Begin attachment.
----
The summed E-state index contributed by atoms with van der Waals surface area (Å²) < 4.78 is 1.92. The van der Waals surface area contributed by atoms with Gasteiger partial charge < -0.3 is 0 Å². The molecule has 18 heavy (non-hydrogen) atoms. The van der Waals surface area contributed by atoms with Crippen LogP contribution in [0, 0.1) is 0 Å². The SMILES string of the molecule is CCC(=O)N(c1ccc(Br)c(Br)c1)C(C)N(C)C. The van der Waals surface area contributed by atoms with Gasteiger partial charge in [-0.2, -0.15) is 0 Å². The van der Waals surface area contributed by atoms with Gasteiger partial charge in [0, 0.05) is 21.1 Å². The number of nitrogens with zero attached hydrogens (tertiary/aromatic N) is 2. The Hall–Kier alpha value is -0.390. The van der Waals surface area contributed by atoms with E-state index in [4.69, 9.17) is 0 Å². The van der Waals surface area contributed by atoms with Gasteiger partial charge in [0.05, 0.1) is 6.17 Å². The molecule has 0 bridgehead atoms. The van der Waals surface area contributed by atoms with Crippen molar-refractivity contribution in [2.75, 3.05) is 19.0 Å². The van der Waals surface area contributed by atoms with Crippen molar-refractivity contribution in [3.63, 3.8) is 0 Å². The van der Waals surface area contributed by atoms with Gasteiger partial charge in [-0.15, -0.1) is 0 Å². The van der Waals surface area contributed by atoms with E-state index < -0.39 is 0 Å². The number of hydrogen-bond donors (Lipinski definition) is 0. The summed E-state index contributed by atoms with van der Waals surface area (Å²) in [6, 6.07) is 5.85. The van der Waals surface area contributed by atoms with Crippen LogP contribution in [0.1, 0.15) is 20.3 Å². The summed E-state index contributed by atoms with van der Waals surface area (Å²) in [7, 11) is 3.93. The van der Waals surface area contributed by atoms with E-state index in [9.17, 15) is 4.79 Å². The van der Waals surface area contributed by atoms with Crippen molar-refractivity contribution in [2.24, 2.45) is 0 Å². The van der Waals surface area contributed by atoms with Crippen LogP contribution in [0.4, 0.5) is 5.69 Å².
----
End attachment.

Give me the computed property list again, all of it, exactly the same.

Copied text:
The summed E-state index contributed by atoms with van der Waals surface area (Å²) < 4.78 is 1.92. The van der Waals surface area contributed by atoms with Gasteiger partial charge < -0.3 is 0 Å². The molecule has 18 heavy (non-hydrogen) atoms. The van der Waals surface area contributed by atoms with Crippen LogP contribution in [0, 0.1) is 0 Å². The SMILES string of the molecule is CCC(=O)N(c1ccc(Br)c(Br)c1)C(C)N(C)C. The van der Waals surface area contributed by atoms with Gasteiger partial charge in [-0.2, -0.15) is 0 Å². The van der Waals surface area contributed by atoms with Gasteiger partial charge in [0, 0.05) is 21.1 Å². The number of nitrogens with zero attached hydrogens (tertiary/aromatic N) is 2. The Hall–Kier alpha value is -0.390. The van der Waals surface area contributed by atoms with E-state index in [4.69, 9.17) is 0 Å². The van der Waals surface area contributed by atoms with Gasteiger partial charge in [0.05, 0.1) is 6.17 Å². The molecule has 0 bridgehead atoms. The van der Waals surface area contributed by atoms with Crippen molar-refractivity contribution in [2.75, 3.05) is 19.0 Å². The van der Waals surface area contributed by atoms with Crippen molar-refractivity contribution in [3.63, 3.8) is 0 Å². The van der Waals surface area contributed by atoms with Gasteiger partial charge in [-0.15, -0.1) is 0 Å². The van der Waals surface area contributed by atoms with E-state index < -0.39 is 0 Å². The number of hydrogen-bond donors (Lipinski definition) is 0. The summed E-state index contributed by atoms with van der Waals surface area (Å²) in [6, 6.07) is 5.85. The van der Waals surface area contributed by atoms with Crippen LogP contribution in [0.1, 0.15) is 20.3 Å². The summed E-state index contributed by atoms with van der Waals surface area (Å²) in [7, 11) is 3.93. The van der Waals surface area contributed by atoms with E-state index in [9.17, 15) is 4.79 Å². The van der Waals surface area contributed by atoms with Crippen molar-refractivity contribution in [2.24, 2.45) is 0 Å². The van der Waals surface area contributed by atoms with Crippen LogP contribution in [0.4, 0.5) is 5.69 Å².